- Open Access
Minimizing complications during retropubic radical prostatectomy - is ureteral stenting necessary?
© I. Holzapfel Publishers 2010
Received: 2 November 2009
Accepted: 30 November 2009
Published: 30 March 2010
Objectives and aims
To avoid damage to the ureters during bladder neck preparation in radical prostatectomy for prostate cancer, it may be helpful to insert ureteral stents temporarily or to intravenously administer indigo carmine dye for enhanced visualisation of ureteric orifices. We evaluated our bladder neck preserving technique at radical prostatectomy with regard to ureteric injuries.
Patients and methods
We analysed 369 consecutive radical prostatectomies operated in our clinic in a bladder neck preserving technique. The following parameters were assessed in this retrospective study: number of prophylactic ureteric stent insertions, application of indigo carmine dye, observed injuries of the ureters by the surgeon, postoperative increase of serum creatinine and postoperative status of kidney ultrasound.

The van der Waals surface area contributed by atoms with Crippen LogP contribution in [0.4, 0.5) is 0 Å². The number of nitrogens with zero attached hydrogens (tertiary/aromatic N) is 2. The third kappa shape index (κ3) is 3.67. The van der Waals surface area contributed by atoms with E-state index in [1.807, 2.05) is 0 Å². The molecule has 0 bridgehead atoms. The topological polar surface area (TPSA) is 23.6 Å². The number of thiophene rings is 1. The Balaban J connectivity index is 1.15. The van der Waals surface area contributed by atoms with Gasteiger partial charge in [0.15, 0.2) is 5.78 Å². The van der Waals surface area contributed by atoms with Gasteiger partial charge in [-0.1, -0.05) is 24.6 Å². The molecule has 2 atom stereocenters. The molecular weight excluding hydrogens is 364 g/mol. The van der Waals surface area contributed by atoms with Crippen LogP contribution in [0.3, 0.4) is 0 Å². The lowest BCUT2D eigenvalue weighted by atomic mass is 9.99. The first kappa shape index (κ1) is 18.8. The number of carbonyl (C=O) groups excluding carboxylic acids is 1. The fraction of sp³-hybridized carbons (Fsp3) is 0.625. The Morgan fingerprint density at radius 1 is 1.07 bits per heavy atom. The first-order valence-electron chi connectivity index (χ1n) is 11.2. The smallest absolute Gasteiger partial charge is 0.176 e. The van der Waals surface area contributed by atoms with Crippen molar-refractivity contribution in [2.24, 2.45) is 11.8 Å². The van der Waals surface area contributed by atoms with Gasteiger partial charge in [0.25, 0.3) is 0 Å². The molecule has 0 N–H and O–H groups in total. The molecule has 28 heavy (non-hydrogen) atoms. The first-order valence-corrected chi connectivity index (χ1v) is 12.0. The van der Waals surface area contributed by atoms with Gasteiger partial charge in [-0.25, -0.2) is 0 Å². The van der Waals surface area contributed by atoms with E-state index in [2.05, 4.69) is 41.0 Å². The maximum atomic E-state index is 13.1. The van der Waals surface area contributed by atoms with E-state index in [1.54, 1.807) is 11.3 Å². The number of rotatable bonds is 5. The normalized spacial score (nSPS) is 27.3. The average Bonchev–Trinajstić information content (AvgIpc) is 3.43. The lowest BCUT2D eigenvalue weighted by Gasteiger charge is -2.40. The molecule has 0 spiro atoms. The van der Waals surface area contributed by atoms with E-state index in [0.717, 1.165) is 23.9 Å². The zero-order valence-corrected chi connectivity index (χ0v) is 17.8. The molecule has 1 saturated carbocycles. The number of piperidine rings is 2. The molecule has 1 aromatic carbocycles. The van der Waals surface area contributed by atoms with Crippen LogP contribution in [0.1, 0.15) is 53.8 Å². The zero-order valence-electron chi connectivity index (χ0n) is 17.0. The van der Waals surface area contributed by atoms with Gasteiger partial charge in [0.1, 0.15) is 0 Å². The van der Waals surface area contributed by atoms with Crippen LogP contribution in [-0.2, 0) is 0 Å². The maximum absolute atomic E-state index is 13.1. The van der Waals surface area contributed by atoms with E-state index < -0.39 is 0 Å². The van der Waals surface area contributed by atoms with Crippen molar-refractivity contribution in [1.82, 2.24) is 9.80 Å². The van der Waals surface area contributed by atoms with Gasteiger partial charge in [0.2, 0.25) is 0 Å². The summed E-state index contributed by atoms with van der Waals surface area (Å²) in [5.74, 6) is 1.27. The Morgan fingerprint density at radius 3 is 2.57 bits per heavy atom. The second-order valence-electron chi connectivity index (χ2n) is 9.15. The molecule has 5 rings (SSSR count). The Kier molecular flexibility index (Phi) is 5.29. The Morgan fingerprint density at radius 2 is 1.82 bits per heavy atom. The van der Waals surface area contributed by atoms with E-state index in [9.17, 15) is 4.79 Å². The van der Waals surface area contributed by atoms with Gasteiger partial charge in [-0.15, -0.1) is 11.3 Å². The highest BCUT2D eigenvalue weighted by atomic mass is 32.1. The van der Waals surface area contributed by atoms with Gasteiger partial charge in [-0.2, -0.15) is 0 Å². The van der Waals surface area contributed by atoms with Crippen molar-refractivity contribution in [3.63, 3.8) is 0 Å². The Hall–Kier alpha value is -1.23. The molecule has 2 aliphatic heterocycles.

In 7/369 prostatectomies (1.90%) a ureteric stent insertion was performed, indigo carmine was not applied to any patient at all, yet no intraoperative injury of a ureter was observed by a surgeon. No revision was necessary due to a ureteral injury within the observation period of one year after surgery. In 17 patients with preoperative normal creatinine value a pathological value was observed on the first postoperative day (mean 1.4 mg/dl). In these patients no consecutive postrenal acute renal failure was observed, no hydronephrosis was monitored by ultrasound and no further intervention was necessary.
Bladder neck preserving operation technique does not implicate the need of prophylactic ureteric stent insertions and has no higher incidence of ureteric injuries.